I don't normally do this, but I am starting a new thread with something I wrote in another thread.
In today's prayer thread, Ulrike based her prayer on John 15:9. As I read the verse, my spirit started responding and I started writing. What began as an amen to her prayer spun off into something else entirely. Here it is. And, as I say at the end, I pray it blesses somebody.
A Closer Look At John 15:9
"As the Father hath loved me, so have I loved you: continue ye in my love."
The KJV and many modern translations that translate John 15:9b ("continue in my love") are closer to the mark than those who translate the clause as a simple imperative: "abide in my love". But I do not think they have quite grasped it all. The root verb in Greek is μένω (meno) and means "to abide" or "to remain". Physically it refers to place, a location where one dwells, as in Matthew 10:11 ("And into whatsoever city or town ye shall enter, inquire who in it is worthy; and there abide [meno] till ye go thence.") Metaphorically it usually refers to the reality of existence of some form of spiritual truth or quality, as in 1 Corinthians 13:13 ("And now abideth [meno] faith, hope, love, these three; but the greatest of these is love." Here in John 15:9b it refers to Christians remaining in the love of Christ. In fact the entire clause is indicative of a continuing action.
The form of the verb meno here is the second person plural, aorist, imperative, active. "Second person plural" means it is addressed to those to whom he is speaking, those who were with Him and listening to Him at that moment. Originally, that would have been His disciples. But, since He ensured this Word was preserved for us, He is clearly intending to speak to us as well. "Active" means that it is something we do, not something done to us. "Aorist" means that it involves no aspect of a fixed time: it is literally an on-going act. "Imperative", however, requires a little more explanation.
As I said, some translate this as a simple imperative, in other words as a command. They view Jesus as commanding us to "Stay in my love." The problem with this is that a simple command, if disobeyed, carries consequences. Thus if Jesus is commanding us here he is, in effect, saying, "Abide in my love, or else!" Now, there are consequences every time we fail to abide in what God speaks to us. But they are not consequences of punishment from God but consequences from which God is trying to protect us. Our Lord speaks not to assert His authority which is unquestionable, but to warn us for our own good. In fact, everything God does for us is for our good. He is good and only does good. And He created us to have fellowship with Him and thus give Himself pleasure through that fellowship, as the Bible reveals to us. Zephaniah says that God "rejoices over us with singing!" (Zephaniah 3:17) Thus it is most unlikely that God here is demanding we remain in his love or He will punish us in some way. Rather it is a petition, an urgent request, an entreaty. And, indeed, in Greek there is something called an "Imperative of Entreaty". This can be clearly seen in such verses as the "Give us this day our daily bread" found in the Lord's prayer. Are we commanding God to do something? Or are we entreating Him, petitioning Him, to do something? Clearly the latter. Man does not order God to do anything! And here, where God, since He is God, could command us, He instead entreats us. Jesus is urgently petitioning us to remain in His love. Why? For our own good.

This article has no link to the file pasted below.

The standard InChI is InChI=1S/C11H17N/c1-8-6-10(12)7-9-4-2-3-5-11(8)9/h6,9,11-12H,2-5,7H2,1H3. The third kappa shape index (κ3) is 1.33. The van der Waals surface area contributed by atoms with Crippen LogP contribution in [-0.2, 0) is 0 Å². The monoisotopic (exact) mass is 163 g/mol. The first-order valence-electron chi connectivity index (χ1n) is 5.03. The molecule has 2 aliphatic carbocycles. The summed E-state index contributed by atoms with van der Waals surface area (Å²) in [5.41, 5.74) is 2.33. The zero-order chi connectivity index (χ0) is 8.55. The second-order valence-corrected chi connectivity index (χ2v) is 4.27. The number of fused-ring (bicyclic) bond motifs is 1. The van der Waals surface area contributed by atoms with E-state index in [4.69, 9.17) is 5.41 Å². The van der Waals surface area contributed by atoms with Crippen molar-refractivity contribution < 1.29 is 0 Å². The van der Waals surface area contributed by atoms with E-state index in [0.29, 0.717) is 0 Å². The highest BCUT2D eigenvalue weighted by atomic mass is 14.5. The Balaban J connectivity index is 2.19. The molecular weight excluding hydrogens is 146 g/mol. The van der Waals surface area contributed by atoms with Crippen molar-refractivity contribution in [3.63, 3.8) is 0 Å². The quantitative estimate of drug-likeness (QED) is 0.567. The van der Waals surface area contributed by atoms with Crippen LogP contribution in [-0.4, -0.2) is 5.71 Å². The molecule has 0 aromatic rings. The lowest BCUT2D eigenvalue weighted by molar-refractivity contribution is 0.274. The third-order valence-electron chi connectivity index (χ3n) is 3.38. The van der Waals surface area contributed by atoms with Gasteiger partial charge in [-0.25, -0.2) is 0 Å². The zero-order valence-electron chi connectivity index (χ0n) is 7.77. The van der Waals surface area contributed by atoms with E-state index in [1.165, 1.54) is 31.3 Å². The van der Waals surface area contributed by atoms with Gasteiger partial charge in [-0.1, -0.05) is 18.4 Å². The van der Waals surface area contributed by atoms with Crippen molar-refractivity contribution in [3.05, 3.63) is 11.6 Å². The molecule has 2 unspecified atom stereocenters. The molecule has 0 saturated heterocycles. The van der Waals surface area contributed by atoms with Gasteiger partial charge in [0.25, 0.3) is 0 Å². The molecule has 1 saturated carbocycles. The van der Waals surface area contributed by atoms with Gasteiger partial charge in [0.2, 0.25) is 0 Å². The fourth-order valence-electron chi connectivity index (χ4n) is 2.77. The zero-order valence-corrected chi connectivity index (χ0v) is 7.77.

Now the word itself, as I said, means to remain or to abide. And as I also said, the aspect of the verb involves an on-going act. And, as we have now seen, it is an entreaty. Therefore the best translation of the clause would include features both of abiding and continuing. Thus I prefer: "Continue to remain in my love." This fits perfectly with the first part of the verse which says, "As the Father hath loved me, so have I loved you." In fact, since both forms of the verb "love" in the first part of this verse ("the Father has loved me " and "I have loved you") are aorist indicatives, even though in English the closest we can come is a form of the past tense there is no aspect of time intended in the Greek. In other words, because it is an aorist, it is simply stating a fact without reference to any specific time. The Father's love for the Son simply is. It has no recorded beginning or end. It simply exists. So, too, the Son's love for us. There is neither beginning nor end of His love for us. As a result, we are surrounded by His loving kindness and mercies, continually and forever! As it says in Lamentations 3:22b-23a), "His compassions fail not. They are new every morning!" Hallelujah!
But, then, what does it mean to "remain in my love"? If His love has no end, how can we not remain in it? This is the first question that arose in my mind as I contemplated this verse. So what does it mean "to remain in Christ's love"? And then, just as importantly, how do we do that?